Donate to Salivary Gland Cancer Research, Patient Care and Education
Our salivary glands produce saliva that help break down and digest food, lubricate the inside of the mouth and protect the mouth, throat, gums and tissue from infections. Salivary gland cancer develops in the cells surrounding and inside of the glands. Most cancerous cells identified in the salivary glands are noncancerous. A mere one in 100,000 adult in the United States will be diagnosed with salivary gland cancer, making it one of the rarest forms of cancer. When detected, the severity of these cancerous cells is divided into three distinct groups: Grade 1, Grade 2 and Grade 3 cancers. Thanks to your generous donations, the board-certified specialists at Northwestern Medicine are able to advance clinical trials and research to develop new diagnostic methods and treatment plans for salivary gland cancer.
Physicians at Northwestern Medicine have identified a host of risk factor associated with salivary gland cancer. Some of these risk factors can be controlled through lifestyle changes while others cannot. Risk factors include smoking or chewing tobacco, older age, gender (males are more susceptible to developing salivary gland cancer) diet and exposure to radiation and certain chemicals. Studies are still underway to determine the impact of cell phone use on developing salivary gland cancers.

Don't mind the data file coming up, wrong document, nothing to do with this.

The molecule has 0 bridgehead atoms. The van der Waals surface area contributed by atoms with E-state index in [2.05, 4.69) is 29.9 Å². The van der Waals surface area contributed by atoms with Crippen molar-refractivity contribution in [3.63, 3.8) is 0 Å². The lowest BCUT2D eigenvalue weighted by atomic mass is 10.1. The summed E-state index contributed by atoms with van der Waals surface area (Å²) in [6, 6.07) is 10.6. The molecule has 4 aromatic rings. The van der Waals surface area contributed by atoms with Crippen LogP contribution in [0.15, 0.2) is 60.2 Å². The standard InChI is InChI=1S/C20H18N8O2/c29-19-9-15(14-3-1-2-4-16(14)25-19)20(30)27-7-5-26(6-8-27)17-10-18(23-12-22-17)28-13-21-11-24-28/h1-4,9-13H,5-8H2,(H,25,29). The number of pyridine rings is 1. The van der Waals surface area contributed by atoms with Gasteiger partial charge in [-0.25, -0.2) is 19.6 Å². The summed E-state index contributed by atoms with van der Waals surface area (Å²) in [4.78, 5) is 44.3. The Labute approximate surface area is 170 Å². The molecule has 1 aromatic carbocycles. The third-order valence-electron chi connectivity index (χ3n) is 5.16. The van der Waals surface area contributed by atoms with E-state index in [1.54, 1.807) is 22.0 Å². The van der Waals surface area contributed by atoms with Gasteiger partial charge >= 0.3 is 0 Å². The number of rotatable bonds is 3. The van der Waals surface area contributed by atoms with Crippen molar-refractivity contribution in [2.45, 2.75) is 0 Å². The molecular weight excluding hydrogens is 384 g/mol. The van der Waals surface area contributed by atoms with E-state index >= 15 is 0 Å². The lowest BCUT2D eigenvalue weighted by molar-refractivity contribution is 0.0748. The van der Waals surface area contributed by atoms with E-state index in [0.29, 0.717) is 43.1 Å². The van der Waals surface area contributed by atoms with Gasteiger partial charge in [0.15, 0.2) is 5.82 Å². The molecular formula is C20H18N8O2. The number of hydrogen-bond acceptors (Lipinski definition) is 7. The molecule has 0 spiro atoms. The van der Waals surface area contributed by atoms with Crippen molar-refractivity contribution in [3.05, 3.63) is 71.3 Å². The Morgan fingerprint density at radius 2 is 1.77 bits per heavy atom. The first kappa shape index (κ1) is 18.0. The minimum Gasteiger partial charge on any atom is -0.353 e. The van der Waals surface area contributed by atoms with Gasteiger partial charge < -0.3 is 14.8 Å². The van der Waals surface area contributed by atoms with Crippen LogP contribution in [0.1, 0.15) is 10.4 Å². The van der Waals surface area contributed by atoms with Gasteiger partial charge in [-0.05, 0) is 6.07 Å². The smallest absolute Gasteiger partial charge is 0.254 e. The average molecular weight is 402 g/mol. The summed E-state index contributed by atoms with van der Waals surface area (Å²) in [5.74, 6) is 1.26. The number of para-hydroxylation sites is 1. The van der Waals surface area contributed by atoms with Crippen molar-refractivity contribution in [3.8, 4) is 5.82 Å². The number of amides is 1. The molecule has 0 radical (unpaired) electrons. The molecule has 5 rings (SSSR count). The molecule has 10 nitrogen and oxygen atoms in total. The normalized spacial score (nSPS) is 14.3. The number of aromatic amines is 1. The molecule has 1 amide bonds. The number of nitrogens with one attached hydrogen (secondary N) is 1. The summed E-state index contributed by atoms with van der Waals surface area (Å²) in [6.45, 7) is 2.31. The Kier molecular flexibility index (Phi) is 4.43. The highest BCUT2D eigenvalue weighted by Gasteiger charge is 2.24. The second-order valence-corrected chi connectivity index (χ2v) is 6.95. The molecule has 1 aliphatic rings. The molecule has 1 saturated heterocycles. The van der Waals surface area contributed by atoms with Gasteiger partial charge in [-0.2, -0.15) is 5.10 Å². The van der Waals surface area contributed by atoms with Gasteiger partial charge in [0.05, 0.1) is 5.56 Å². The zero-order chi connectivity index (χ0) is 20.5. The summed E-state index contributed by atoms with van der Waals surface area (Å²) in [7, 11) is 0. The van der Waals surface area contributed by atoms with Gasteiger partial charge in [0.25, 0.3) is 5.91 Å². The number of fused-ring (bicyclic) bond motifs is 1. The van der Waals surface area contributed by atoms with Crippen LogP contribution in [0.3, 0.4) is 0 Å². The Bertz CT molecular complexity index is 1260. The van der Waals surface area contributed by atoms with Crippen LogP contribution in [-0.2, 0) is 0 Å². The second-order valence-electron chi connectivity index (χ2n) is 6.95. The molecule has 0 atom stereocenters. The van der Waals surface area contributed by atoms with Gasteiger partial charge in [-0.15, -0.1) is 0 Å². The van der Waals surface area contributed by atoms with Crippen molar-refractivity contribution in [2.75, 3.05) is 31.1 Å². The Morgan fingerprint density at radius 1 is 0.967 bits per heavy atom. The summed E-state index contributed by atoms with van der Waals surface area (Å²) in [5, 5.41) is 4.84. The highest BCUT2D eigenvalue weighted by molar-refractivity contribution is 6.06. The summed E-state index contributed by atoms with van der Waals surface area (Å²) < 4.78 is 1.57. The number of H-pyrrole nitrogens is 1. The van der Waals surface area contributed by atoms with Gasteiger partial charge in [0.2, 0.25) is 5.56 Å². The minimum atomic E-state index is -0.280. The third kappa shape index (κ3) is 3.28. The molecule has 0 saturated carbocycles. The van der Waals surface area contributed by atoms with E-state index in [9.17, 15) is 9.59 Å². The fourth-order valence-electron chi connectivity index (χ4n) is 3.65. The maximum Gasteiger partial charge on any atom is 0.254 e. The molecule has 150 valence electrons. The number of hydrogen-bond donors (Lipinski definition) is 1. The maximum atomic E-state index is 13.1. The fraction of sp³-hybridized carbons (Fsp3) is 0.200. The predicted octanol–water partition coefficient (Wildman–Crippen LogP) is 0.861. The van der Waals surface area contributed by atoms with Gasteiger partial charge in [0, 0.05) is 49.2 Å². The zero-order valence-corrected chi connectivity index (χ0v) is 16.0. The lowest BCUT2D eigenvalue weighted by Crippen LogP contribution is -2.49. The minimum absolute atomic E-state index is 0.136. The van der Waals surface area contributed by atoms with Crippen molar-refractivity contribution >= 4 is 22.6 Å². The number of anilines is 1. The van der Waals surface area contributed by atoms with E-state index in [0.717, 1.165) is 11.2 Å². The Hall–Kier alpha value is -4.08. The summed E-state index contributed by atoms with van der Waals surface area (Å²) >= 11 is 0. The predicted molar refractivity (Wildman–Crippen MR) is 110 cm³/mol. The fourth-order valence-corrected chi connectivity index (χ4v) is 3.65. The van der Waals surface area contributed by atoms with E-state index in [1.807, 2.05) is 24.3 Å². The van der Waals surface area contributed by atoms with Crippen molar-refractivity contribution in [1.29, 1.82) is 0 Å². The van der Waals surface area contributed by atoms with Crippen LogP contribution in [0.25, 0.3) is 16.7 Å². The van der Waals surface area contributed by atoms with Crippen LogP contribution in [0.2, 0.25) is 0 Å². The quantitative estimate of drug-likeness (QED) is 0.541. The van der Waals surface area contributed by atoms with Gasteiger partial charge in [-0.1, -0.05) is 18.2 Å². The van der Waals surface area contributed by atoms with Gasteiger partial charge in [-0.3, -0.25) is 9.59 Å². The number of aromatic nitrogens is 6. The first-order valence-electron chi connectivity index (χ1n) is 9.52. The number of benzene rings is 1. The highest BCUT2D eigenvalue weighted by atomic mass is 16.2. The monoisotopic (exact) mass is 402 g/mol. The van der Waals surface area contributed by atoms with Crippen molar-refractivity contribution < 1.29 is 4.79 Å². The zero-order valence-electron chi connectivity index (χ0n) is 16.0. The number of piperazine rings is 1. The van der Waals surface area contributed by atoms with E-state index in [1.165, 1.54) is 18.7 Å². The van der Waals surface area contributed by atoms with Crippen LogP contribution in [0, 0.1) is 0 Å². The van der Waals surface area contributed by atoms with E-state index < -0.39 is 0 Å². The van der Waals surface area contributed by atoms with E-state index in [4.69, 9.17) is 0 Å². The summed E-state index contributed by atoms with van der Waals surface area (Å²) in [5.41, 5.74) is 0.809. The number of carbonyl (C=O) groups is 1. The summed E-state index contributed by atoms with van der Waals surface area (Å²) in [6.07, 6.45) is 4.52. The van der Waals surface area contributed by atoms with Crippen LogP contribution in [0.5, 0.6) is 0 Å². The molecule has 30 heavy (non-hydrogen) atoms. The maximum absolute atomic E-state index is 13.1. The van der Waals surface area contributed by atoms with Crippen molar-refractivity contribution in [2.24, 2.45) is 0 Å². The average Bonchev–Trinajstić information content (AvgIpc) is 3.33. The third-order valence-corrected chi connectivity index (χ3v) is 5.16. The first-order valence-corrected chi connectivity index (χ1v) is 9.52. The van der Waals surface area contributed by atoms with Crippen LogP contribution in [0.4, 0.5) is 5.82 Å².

Unfortunately, the exact causes of salivary gland cancers have not been identified; therefore, it is not yet possible to recommend strategies for prevention. Your contribution supporting research and clinical trials at Northwestern Medicine will advance efforts to identify strategies to prevent the onset of salivary gland cancers.
Physicians at Northwestern Medicine are able to identify symptoms most often associated with salivary gland cancers. These can include a lump or swelling around the jaw, neck, cheek or mouth and persistent pain in these areas. Additionally, inflammation or numbness on one side of the face, fluid draining from an ear and difficulty swallowing are commonly observed in patients with salivary gland cancer. While these symptoms alone do not necessarily indicate the presence of salivary gland cancer, it is strongly recommended to seek a full medical examination by your physician to rule it out. There are a multitude of testing options available to physicians at Northwestern Medicine for diagnosing salivary gland cancer when these symptoms are present. After a thorough evaluation of your medical history and family history, specialists will order a combination of imaging tests and biopsies to confirm any diagnosis. Depending on the grade level (1,2,3) of salivary cancer, physicians may prescribe a combination of treatments that can include surgery, chemotherapy and radiation.
Salivary Gland Cancer Research, Patient Care and Education
Please consider making a gift to Northwestern Memorial Foundation to advance the diagnosis and treatment options available to patients diagnosed with salivary gland cancer. Your contribution advanced crucial research, shedding light on this little-understood cancer. With your help, scientists at Northwestern Medicine can continue their tireless efforts to learn more about salivary gland cancer.